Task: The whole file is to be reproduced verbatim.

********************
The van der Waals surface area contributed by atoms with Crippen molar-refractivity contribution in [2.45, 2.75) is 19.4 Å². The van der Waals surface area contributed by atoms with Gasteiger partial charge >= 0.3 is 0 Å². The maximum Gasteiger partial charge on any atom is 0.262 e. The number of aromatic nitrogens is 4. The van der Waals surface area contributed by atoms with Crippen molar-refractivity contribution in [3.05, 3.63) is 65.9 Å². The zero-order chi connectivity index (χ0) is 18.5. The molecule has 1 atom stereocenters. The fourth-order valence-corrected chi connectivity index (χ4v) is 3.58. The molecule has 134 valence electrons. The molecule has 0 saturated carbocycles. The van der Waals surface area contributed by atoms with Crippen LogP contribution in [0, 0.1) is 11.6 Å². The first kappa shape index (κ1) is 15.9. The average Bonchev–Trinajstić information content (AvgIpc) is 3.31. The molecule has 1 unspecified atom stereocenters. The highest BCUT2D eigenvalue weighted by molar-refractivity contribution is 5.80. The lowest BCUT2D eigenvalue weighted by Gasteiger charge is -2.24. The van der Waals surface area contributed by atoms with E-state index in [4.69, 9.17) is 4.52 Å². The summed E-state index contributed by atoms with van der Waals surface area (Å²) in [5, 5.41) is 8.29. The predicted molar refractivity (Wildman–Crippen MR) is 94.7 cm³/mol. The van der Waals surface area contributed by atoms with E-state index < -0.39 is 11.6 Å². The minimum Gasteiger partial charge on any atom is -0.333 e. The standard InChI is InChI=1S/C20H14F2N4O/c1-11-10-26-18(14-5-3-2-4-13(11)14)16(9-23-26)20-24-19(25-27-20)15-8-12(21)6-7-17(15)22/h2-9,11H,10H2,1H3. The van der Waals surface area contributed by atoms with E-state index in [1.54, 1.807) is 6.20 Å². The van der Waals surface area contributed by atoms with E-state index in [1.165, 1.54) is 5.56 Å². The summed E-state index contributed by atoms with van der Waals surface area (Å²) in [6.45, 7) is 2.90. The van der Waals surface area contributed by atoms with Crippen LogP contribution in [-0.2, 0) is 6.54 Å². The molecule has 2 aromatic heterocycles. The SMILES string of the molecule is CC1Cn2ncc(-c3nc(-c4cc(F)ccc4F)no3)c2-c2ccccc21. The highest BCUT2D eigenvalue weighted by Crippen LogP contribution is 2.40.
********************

The van der Waals surface area contributed by atoms with Crippen molar-refractivity contribution in [2.45, 2.75) is 19.4 Å². The van der Waals surface area contributed by atoms with Gasteiger partial charge >= 0.3 is 0 Å². The maximum Gasteiger partial charge on any atom is 0.262 e. The number of aromatic nitrogens is 4. The van der Waals surface area contributed by atoms with Crippen molar-refractivity contribution in [3.05, 3.63) is 65.9 Å². The zero-order chi connectivity index (χ0) is 18.5. The molecule has 1 atom stereocenters. The fourth-order valence-corrected chi connectivity index (χ4v) is 3.58. The molecule has 134 valence electrons. The molecule has 0 saturated carbocycles. The van der Waals surface area contributed by atoms with Crippen LogP contribution in [0, 0.1) is 11.6 Å². The first kappa shape index (κ1) is 15.9. The average Bonchev–Trinajstić information content (AvgIpc) is 3.31. The molecule has 1 unspecified atom stereocenters. The highest BCUT2D eigenvalue weighted by molar-refractivity contribution is 5.80. The lowest BCUT2D eigenvalue weighted by Gasteiger charge is -2.24. The van der Waals surface area contributed by atoms with E-state index in [4.69, 9.17) is 4.52 Å². The summed E-state index contributed by atoms with van der Waals surface area (Å²) in [5, 5.41) is 8.29. The predicted molar refractivity (Wildman–Crippen MR) is 94.7 cm³/mol. The van der Waals surface area contributed by atoms with E-state index < -0.39 is 11.6 Å². The minimum Gasteiger partial charge on any atom is -0.333 e. The standard InChI is InChI=1S/C20H14F2N4O/c1-11-10-26-18(14-5-3-2-4-13(11)14)16(9-23-26)20-24-19(25-27-20)15-8-12(21)6-7-17(15)22/h2-9,11H,10H2,1H3. The van der Waals surface area contributed by atoms with E-state index in [1.54, 1.807) is 6.20 Å². The van der Waals surface area contributed by atoms with E-state index in [1.165, 1.54) is 5.56 Å². The summed E-state index contributed by atoms with van der Waals surface area (Å²) in [6.45, 7) is 2.90. The van der Waals surface area contributed by atoms with Crippen LogP contribution in [-0.2, 0) is 6.54 Å². The molecule has 2 aromatic heterocycles. The SMILES string of the molecule is CC1Cn2ncc(-c3nc(-c4cc(F)ccc4F)no3)c2-c2ccccc21. The highest BCUT2D eigenvalue weighted by Crippen LogP contribution is 2.40.